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September 2011
Keast & Hood Co. Aids Building Owners with Emergency-Response Structural Engineering Services

The Mid-Atlantic has been battered by forces of nature not often seen in the region, let alone in the span of a week. On Tuesday, August 23, an historic magnitude 5.8 earthquake struck southern Virginia, with rumbles felt along the East Coast as far away as Boston. This was followed just a few days later by Hurricane Irene, whose wind and water damage stretched from the Carolina coast as far north as Vermont. Record amounts of rainfall have compounded problems.

Keast & Hood Co. has worked tirelessly in the weeks following the events, aiding building owners and agencies with condition assessments, stabilization, and structural engineering for repairs.

“Our entire Washington staff has been out full-time reviewing buildings for damage and providing emergency response,” said Principal Matthew J. Daw, PE, LEED AP. “Our engineers have been in constant motion between Richmond, Washington, Baltimore, Annapolis, and places in between to evaluate buildings and reassure tenants and owners that they are safe.”

Keast & Hood Co.’s Philadelphia staff has provided engineering support to the harder-hit DC region, along with tending to client needs in greater Philadelphia, by sending a rotation of teams to augment the Washington staff.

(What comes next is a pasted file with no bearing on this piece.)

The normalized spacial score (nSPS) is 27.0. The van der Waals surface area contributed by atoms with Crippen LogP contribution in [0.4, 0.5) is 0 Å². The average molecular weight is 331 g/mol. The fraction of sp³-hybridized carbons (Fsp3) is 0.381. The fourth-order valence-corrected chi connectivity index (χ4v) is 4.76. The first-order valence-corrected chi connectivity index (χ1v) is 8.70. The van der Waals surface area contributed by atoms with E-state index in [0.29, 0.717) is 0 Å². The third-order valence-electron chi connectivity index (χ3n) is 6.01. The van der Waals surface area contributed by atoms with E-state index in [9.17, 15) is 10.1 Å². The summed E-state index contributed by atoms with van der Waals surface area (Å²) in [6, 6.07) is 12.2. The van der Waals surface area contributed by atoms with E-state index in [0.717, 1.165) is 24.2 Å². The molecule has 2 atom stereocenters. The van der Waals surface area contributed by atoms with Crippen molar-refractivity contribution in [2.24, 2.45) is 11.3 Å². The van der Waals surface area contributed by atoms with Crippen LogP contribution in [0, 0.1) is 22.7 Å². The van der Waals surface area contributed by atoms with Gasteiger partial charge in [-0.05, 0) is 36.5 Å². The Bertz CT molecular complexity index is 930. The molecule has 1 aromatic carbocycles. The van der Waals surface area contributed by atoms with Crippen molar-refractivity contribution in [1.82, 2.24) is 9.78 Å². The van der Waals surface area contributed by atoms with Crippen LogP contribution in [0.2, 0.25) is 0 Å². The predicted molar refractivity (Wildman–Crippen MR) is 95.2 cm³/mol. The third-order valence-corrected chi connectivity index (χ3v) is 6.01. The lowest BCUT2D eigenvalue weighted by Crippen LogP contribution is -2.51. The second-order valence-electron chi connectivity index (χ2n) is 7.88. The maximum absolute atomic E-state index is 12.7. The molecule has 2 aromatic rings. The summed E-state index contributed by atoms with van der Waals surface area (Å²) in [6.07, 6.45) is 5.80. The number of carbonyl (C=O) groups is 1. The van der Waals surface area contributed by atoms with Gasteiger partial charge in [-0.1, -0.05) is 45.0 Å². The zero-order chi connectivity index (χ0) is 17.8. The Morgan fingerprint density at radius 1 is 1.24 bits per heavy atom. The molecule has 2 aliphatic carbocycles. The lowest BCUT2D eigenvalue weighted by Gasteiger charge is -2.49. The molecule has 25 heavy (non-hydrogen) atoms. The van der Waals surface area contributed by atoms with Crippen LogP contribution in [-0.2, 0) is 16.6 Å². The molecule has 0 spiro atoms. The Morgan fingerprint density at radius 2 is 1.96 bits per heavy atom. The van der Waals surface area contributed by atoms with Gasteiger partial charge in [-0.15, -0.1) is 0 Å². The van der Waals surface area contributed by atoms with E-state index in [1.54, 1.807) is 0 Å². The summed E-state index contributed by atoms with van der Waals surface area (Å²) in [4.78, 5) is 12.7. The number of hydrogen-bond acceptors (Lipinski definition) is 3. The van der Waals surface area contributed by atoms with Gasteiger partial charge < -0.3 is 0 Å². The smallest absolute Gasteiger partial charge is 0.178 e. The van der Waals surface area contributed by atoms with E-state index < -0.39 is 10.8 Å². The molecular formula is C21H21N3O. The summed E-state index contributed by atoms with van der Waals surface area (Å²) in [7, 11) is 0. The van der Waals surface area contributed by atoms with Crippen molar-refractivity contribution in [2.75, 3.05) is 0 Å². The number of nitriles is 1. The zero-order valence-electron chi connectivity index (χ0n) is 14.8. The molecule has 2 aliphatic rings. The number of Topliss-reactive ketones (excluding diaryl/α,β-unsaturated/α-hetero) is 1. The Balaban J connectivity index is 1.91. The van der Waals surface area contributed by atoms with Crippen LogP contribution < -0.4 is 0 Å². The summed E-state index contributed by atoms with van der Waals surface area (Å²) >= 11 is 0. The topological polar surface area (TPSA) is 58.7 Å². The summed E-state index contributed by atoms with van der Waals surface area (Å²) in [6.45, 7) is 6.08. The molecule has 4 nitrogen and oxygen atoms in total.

Engineering services are being provided for the National Cathedral in Washington, DC, where Jon Tung is overseeing emergency stabilization. Craig Swift has assisted with the careful dismantlement of the spire at Saint Patrick’s Church in Baltimore (pictured), which will be reconstructed using the original stone elements. Keast & Hood Co. was part of a team that reviewed all 80 elementary and middle schools in Loudoun County, Virginia, assessed over 20 buildings at Johns Hopkins University, and evaluated the portfolio of the Baltimore Archdiocese including Baltimore Basilica. In addition, government-owned properties were evaluated for the Treasury Department, HUD Headquarters, US Secret Service, the Architect of the Capitol, and a division of the World Health Organization. Several foreign embassies and other privately-owned buildings also were reviewed.

Principal Dean Doukakis, PE, was interviewed by Philadelphia Inquirer writer Mensah Dean for an article on the earthquake stability of Philadelphia’s buildings, which were affected but not significantly damaged by the August 23rd event.

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